Beware of the FCC
The Federal Communications Commission (“FCC”) recently issued a decision that serves as a stark reminder that the FCC’s regulations and requirements apply to more than just “traditional telecommunications companies.” The text of the decision is here: DA-16-1385A1.pdf. The case involved a company that manufactures investment castings, forged components, and specialty metals – Precision Castparts Corp. – not a company you would think would have to worry about FCC compliance requirements.
Precision Castparts held a number of FCC Private Land Mobile Radio Service (PLMRS) licenses that it used to monitor and support its manufacturing operations, including licenses used to facilitate cross-campus communications and remotely operate cranes. Apparently the company let some of the FCC licenses lapse, but continued to use the associated radios in their operations. In addition, when acquiring companies, Precision Castparts neglected to get FCC approvals for the various transfers of controls, which are required when any company holding FCC radio licenses is acquired or assigns the licenses in an asset sale. The FCC’s Enforcement Bureau sent the company a Letter of Inquiry with regard to potential operations after license expiration, and the company conducted an internal investigation that revealed the unlawful operations and transfers. The company reported these violations to the FCC. The company and the FCC Enforcement Bureau subsequently negotiated a consent decree that included an admission of liability, the payment of a $60,000 fine, implementation of a compliance program and reporting obligations.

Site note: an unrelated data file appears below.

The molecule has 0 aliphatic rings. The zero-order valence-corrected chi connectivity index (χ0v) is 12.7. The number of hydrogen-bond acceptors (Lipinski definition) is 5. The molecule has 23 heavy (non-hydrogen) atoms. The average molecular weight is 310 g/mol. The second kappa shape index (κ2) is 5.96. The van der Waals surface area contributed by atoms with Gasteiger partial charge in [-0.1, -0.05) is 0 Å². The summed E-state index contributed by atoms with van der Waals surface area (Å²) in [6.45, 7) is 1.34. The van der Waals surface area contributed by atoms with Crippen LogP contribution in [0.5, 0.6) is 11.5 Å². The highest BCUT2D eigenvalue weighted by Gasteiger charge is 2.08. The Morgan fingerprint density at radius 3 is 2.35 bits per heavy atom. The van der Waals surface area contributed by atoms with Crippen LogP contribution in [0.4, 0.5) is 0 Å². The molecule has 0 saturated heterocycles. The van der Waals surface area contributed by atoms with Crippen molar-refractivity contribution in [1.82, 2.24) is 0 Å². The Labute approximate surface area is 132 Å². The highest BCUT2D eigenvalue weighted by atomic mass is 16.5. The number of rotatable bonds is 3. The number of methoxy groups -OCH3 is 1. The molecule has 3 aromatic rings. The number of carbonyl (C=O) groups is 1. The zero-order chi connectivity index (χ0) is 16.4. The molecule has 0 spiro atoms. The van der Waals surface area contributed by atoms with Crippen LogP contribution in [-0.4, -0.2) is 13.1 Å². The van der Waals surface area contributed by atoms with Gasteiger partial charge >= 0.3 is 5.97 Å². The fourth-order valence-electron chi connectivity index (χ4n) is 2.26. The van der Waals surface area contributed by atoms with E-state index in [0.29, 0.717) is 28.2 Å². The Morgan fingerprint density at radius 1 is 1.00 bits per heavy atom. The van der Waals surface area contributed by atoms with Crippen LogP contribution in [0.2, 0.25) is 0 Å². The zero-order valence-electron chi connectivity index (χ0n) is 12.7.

It is not just “traditional telecommunications service providers” like cellular carriers that are subject to FCC regulation. All kinds of entities hold FCC radio licenses for their operations, including manufacturers (like the subject of this enforcement action), as well as hospitals and other healthcare providers, real estate companies, construction companies, utilities and railroads. So if your company holds any FCC licenses, be sure to have in place a system to ensure that renewals are timely filed, and that obligations like annual regulatory fees are paid to the FCC. In addition, in any mergers and acquisitions, be sure that the “due diligence” includes a review of whether the entity to be acquired holds any FCC licenses. The lawyers at Butzel Long can help ensure that you do not inadvertently violate the FCC’s regulations.
Stephen L. Goodman
Steven A. Lancellotta